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Batch Adsorber Analogue Model for Rapid Screening of Large Adsorbent Databases for Post - Combustion CO2 Capture

  • Author / Creator
    Subramanian Balashankar, Vishal
  • A simplified proxy model based on a well-mixed batch adsorber for vacuum swing adsorption (VSA) based carbon dioxide capture from dry post-combustion flue gas is presented. A graphical representation of the model output allows for the rationalization of broad trends of process performance. The results of the simplified model are compared with a detailed VSA model that takes into account mass and heat transfer, column pressure drop and column switching, in order to understand its potential and limitations. A new classification metric to identify whether an adsorbent can produce carbon dioxide purity and recovery that meet current US Department of Energy (US-DOE) for post-combustion carbon dioxide capture and to calculate the corresponding parasitic energy is developed. The model, which can be evaluated within a few seconds, showed a classification Matthews Correlation Coefficient (MCC) of 0.77 compared to 0.39, the best offered by any traditional metric. The model was able to predict the energy consumption within 15 % accuracy of the detailed model for 83 % of the adsorbents studied. The developed metric and the correlation are then used to screen NIST/ARPA-E database to identify promising adsorbents for carbon dioxide capture applications. More than hundred thousand adsorbents from carbon capture materials database (CCMDB) are then screened for the high performing adsorbents using BAAM. The effects of key adsorbent characteristics on the process performance are also studied. A detailed model optimization is then conducted to validate the BAAM's predictions. The characteristics of an ideal adsorbent are then found by a parametric study using the non-linearity plot (NLP).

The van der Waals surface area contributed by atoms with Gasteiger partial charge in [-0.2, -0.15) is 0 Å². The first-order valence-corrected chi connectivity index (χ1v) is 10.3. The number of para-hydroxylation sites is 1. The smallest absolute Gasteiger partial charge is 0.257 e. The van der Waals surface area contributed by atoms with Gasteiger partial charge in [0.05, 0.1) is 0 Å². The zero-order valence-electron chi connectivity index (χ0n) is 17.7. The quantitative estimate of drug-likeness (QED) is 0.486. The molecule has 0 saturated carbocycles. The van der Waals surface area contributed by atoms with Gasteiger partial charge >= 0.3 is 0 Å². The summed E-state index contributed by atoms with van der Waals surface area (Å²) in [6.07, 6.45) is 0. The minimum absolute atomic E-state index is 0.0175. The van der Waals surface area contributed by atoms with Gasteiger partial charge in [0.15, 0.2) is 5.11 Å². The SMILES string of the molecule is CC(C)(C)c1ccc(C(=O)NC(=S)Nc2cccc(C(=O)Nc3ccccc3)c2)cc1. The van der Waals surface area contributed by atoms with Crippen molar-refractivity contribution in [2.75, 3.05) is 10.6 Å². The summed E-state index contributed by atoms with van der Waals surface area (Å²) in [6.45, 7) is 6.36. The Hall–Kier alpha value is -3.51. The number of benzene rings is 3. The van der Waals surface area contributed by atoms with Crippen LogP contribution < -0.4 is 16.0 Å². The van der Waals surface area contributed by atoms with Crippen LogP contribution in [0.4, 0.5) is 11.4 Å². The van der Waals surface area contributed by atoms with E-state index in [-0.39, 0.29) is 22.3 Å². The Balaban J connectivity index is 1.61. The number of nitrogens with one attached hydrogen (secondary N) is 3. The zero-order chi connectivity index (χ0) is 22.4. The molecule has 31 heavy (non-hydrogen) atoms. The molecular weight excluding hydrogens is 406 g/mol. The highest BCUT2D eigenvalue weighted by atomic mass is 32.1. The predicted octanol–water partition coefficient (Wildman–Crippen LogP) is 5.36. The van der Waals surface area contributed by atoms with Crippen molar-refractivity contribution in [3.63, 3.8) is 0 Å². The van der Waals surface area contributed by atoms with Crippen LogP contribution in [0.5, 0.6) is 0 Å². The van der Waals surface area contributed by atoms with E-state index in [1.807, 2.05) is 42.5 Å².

• Subjects / Keywords
  • Graduation date
    Spring 2019
  • Type of Item
    Thesis
  • Degree
    Master of Science
  • DOI
    https://doi.org/10.7939/r3-k10c-3581
  • License
    Permission is hereby granted to the University of Alberta Libraries to reproduce single copies of this thesis and to lend or sell such copies for private, scholarly or scientific research purposes only. Where the thesis is converted to, or otherwise made available in digital form, the University of Alberta will advise potential users of the thesis of these terms. The author reserves all other publication and other rights in association with the copyright in the thesis and, except as herein before provided, neither the thesis nor any substantial portion thereof may be printed or otherwise reproduced in any material form whatsoever without the author's prior written permission.